So be sure to seal up your attic from the inside and outside first. Then get the rest of your house including your foundation.
Also be sure to seal cracks in walls, as wall voids are another favorite for cluster flies.
If you have larger gaps that can’t be sealed with caulk, you can use basic housing insulation. Use spray foam insulation and fill up those cracks.
This won’t only prevent cluster flies from entering your home, but keep your temperatures constant and even save your power bill as your house will keep temperatures stable.
How to protect your home against cluster flies
You can check if you’ve sealed up all cracks by doing this simple method:
Step 1: Wait until it turns nighttime.
Step 2: Get a flashlight and walk outside and point the light in all the possible cracks you’ve found and filled.
Step 3: have another person on the inside and look for light shining through. These are cracks that need to still be filled. If you’re alone, you can mount the flashlight anywhere and go indoors to observe the light that infiltrates the wall.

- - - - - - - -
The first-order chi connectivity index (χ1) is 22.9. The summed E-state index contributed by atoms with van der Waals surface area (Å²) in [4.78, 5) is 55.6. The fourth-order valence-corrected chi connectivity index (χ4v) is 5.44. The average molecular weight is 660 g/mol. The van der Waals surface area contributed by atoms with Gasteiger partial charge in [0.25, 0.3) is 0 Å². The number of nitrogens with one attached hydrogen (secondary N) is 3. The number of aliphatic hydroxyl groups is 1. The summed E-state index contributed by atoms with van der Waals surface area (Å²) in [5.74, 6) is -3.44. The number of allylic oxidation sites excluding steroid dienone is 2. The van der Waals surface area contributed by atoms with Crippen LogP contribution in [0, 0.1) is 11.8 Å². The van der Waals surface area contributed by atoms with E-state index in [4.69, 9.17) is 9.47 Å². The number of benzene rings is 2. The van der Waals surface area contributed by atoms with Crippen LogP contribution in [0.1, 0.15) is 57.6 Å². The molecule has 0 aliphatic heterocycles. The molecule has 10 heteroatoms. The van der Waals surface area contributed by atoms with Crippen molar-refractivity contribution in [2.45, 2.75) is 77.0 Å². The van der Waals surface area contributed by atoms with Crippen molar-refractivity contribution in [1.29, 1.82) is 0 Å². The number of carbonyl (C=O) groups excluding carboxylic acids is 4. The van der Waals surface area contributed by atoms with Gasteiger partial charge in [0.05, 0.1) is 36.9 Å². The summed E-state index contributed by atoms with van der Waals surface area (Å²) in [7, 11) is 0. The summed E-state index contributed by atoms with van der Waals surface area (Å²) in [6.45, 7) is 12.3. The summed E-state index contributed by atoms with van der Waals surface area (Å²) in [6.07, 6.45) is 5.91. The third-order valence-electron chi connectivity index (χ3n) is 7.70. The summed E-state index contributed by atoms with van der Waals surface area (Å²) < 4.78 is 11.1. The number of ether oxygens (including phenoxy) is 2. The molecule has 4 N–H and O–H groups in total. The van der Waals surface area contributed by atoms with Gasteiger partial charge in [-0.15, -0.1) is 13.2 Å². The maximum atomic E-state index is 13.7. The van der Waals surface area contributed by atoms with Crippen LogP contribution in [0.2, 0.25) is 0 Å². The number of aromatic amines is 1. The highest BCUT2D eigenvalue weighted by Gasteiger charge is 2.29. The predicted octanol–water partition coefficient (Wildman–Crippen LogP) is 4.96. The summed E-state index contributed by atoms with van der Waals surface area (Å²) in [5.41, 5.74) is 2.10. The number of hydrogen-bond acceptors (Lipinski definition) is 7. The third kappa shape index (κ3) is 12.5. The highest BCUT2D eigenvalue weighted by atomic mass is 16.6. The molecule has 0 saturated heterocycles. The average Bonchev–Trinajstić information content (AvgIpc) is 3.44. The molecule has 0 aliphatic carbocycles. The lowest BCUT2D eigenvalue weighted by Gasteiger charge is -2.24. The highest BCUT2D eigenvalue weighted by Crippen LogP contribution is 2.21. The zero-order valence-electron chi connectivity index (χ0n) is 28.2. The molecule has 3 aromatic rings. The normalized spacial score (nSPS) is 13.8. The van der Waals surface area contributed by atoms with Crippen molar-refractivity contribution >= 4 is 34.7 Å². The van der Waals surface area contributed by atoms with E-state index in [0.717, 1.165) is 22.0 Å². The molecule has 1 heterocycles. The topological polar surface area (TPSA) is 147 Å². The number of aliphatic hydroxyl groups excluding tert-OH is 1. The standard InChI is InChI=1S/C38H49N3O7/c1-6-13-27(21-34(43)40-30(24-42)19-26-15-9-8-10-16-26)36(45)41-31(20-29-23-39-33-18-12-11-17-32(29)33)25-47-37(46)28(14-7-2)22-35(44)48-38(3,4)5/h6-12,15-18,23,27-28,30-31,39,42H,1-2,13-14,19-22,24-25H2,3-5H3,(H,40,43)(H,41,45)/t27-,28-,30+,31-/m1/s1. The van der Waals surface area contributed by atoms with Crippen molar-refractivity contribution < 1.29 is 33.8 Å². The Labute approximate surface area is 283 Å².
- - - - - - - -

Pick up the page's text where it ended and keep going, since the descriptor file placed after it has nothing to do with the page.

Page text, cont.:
Repair all screening
Be sure to check your patio doors and window screening for small tears.
Cluster flies will easily find these gaps and get into your home. They’re easy and cheap to replace, so be sure to fix that problem.
Here’s a video that demonstrates the process of fixing a screen door:
Clean up drainage and gutter systems
Check around your house for backed-up drainage and gutters. Cluster flies need water to survive besides the occasional meal. Look for standing, stagnant water, as this will give them a source to drink from.